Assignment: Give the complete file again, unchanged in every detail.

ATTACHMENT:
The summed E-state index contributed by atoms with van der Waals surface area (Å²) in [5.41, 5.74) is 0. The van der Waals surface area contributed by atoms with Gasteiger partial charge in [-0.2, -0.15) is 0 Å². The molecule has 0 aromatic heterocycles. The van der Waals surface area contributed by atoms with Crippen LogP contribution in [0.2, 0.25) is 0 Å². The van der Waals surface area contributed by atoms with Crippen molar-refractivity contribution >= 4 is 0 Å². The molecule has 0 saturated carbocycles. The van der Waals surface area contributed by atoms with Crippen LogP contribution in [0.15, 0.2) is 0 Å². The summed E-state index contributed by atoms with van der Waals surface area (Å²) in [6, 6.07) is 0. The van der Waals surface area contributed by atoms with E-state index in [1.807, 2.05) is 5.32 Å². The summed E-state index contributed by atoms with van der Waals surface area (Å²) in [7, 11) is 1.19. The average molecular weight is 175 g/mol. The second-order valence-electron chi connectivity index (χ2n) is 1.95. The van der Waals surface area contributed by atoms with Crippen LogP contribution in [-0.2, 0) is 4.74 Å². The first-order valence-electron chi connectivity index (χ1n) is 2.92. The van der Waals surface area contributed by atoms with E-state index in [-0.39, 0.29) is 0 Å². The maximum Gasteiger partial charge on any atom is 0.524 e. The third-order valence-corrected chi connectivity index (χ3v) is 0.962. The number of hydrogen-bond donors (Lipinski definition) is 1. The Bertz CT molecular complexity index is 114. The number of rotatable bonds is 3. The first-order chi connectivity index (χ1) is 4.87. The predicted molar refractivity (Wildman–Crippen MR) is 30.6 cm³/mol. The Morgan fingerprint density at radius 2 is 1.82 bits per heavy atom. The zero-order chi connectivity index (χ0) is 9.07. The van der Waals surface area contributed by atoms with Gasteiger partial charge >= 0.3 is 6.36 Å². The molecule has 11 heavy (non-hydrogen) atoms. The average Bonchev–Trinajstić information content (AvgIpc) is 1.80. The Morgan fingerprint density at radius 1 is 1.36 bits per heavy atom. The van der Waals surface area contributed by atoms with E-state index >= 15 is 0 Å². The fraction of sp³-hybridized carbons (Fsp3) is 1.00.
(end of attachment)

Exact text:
The summed E-state index contributed by atoms with van der Waals surface area (Å²) in [5.41, 5.74) is 0. The van der Waals surface area contributed by atoms with Gasteiger partial charge in [-0.2, -0.15) is 0 Å². The molecule has 0 aromatic heterocycles. The van der Waals surface area contributed by atoms with Crippen LogP contribution in [0.2, 0.25) is 0 Å². The van der Waals surface area contributed by atoms with Crippen molar-refractivity contribution >= 4 is 0 Å². The molecule has 0 saturated carbocycles. The van der Waals surface area contributed by atoms with Crippen LogP contribution in [0.15, 0.2) is 0 Å². The summed E-state index contributed by atoms with van der Waals surface area (Å²) in [6, 6.07) is 0. The van der Waals surface area contributed by atoms with E-state index in [1.807, 2.05) is 5.32 Å². The summed E-state index contributed by atoms with van der Waals surface area (Å²) in [7, 11) is 1.19. The average molecular weight is 175 g/mol. The second-order valence-electron chi connectivity index (χ2n) is 1.95. The van der Waals surface area contributed by atoms with Crippen LogP contribution in [-0.2, 0) is 4.74 Å². The first-order valence-electron chi connectivity index (χ1n) is 2.92. The van der Waals surface area contributed by atoms with E-state index in [-0.39, 0.29) is 0 Å². The maximum Gasteiger partial charge on any atom is 0.524 e. The third-order valence-corrected chi connectivity index (χ3v) is 0.962. The number of hydrogen-bond donors (Lipinski definition) is 1. The Bertz CT molecular complexity index is 114. The number of rotatable bonds is 3. The first-order chi connectivity index (χ1) is 4.87. The predicted molar refractivity (Wildman–Crippen MR) is 30.6 cm³/mol. The Morgan fingerprint density at radius 2 is 1.82 bits per heavy atom. The zero-order chi connectivity index (χ0) is 9.07. The van der Waals surface area contributed by atoms with Gasteiger partial charge >= 0.3 is 6.36 Å². The molecule has 11 heavy (non-hydrogen) atoms. The average Bonchev–Trinajstić information content (AvgIpc) is 1.80. The Morgan fingerprint density at radius 1 is 1.36 bits per heavy atom. The van der Waals surface area contributed by atoms with E-state index >= 15 is 0 Å². The fraction of sp³-hybridized carbons (Fsp3) is 1.00.